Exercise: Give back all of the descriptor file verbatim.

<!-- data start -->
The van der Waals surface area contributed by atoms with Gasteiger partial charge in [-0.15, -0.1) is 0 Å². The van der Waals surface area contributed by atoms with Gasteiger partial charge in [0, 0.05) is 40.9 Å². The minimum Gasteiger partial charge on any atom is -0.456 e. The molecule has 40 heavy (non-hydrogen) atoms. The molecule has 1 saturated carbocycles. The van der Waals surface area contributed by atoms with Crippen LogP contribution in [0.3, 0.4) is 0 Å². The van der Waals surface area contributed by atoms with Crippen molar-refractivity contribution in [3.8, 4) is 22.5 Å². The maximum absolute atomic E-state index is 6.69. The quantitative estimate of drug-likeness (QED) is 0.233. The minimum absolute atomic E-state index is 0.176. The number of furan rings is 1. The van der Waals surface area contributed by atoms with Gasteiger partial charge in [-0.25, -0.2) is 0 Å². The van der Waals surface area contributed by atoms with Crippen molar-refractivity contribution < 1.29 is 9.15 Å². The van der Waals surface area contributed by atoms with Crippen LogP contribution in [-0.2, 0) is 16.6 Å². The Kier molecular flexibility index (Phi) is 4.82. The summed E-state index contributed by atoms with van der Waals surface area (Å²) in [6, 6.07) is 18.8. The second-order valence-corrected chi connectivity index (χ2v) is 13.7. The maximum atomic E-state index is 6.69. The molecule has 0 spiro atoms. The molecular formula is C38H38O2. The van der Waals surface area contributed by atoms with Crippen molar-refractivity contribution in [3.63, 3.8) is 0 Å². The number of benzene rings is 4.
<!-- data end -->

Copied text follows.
The van der Waals surface area contributed by atoms with Gasteiger partial charge in [-0.15, -0.1) is 0 Å². The van der Waals surface area contributed by atoms with Gasteiger partial charge in [0, 0.05) is 40.9 Å². The minimum Gasteiger partial charge on any atom is -0.456 e. The molecule has 40 heavy (non-hydrogen) atoms. The molecule has 1 saturated carbocycles. The van der Waals surface area contributed by atoms with Crippen LogP contribution in [0.3, 0.4) is 0 Å². The van der Waals surface area contributed by atoms with Crippen molar-refractivity contribution in [3.8, 4) is 22.5 Å². The maximum absolute atomic E-state index is 6.69. The quantitative estimate of drug-likeness (QED) is 0.233. The minimum absolute atomic E-state index is 0.176. The number of furan rings is 1. The van der Waals surface area contributed by atoms with Gasteiger partial charge in [-0.25, -0.2) is 0 Å². The van der Waals surface area contributed by atoms with Crippen molar-refractivity contribution < 1.29 is 9.15 Å². The van der Waals surface area contributed by atoms with Crippen LogP contribution in [-0.2, 0) is 16.6 Å². The Kier molecular flexibility index (Phi) is 4.82. The summed E-state index contributed by atoms with van der Waals surface area (Å²) in [6, 6.07) is 18.8. The second-order valence-corrected chi connectivity index (χ2v) is 13.7. The maximum atomic E-state index is 6.69. The molecule has 0 spiro atoms. The molecular formula is C38H38O2. The van der Waals surface area contributed by atoms with Crippen molar-refractivity contribution in [3.63, 3.8) is 0 Å². The number of benzene rings is 4.